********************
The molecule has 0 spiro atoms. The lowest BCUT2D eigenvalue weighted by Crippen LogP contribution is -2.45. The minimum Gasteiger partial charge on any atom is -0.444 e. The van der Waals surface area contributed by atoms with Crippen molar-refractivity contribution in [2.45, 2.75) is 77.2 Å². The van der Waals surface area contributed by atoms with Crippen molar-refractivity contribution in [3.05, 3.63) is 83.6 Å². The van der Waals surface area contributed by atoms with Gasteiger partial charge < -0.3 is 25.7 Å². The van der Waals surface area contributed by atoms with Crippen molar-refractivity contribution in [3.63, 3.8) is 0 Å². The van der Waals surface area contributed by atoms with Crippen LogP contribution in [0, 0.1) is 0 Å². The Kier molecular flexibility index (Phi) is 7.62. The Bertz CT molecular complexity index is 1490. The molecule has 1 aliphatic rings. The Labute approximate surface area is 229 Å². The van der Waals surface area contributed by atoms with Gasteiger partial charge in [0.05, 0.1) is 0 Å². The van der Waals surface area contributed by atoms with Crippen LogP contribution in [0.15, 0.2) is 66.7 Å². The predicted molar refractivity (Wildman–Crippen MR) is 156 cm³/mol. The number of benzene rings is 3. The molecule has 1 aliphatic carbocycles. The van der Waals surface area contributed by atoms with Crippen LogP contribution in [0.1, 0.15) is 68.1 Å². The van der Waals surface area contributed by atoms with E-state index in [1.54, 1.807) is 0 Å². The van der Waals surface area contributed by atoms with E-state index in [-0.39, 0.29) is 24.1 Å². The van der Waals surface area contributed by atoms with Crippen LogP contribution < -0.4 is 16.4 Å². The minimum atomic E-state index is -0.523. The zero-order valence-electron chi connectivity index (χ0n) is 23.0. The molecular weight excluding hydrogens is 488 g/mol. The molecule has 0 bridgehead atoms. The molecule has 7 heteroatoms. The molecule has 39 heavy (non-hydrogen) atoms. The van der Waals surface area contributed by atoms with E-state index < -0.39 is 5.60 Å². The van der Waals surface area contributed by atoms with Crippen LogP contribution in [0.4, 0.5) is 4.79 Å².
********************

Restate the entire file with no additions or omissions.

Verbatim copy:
The molecule has 0 spiro atoms. The lowest BCUT2D eigenvalue weighted by Crippen LogP contribution is -2.45. The minimum Gasteiger partial charge on any atom is -0.444 e. The van der Waals surface area contributed by atoms with Crippen molar-refractivity contribution in [2.45, 2.75) is 77.2 Å². The van der Waals surface area contributed by atoms with Crippen molar-refractivity contribution in [3.05, 3.63) is 83.6 Å². The van der Waals surface area contributed by atoms with Gasteiger partial charge < -0.3 is 25.7 Å². The van der Waals surface area contributed by atoms with Crippen molar-refractivity contribution in [3.63, 3.8) is 0 Å². The van der Waals surface area contributed by atoms with Crippen LogP contribution in [0, 0.1) is 0 Å². The Kier molecular flexibility index (Phi) is 7.62. The Bertz CT molecular complexity index is 1490. The molecule has 1 aliphatic rings. The Labute approximate surface area is 229 Å². The van der Waals surface area contributed by atoms with Gasteiger partial charge in [0.05, 0.1) is 0 Å². The van der Waals surface area contributed by atoms with Crippen LogP contribution in [0.15, 0.2) is 66.7 Å². The predicted molar refractivity (Wildman–Crippen MR) is 156 cm³/mol. The number of benzene rings is 3. The molecule has 1 aliphatic carbocycles. The van der Waals surface area contributed by atoms with Crippen LogP contribution in [0.1, 0.15) is 68.1 Å². The van der Waals surface area contributed by atoms with E-state index in [1.54, 1.807) is 0 Å². The van der Waals surface area contributed by atoms with E-state index in [-0.39, 0.29) is 24.1 Å². The van der Waals surface area contributed by atoms with Crippen LogP contribution < -0.4 is 16.4 Å². The minimum atomic E-state index is -0.523. The zero-order valence-electron chi connectivity index (χ0n) is 23.0. The molecular weight excluding hydrogens is 488 g/mol. The molecule has 0 bridgehead atoms. The molecule has 7 heteroatoms. The molecule has 39 heavy (non-hydrogen) atoms. The van der Waals surface area contributed by atoms with E-state index < -0.39 is 5.60 Å². The van der Waals surface area contributed by atoms with Crippen LogP contribution in [0.4, 0.5) is 4.79 Å².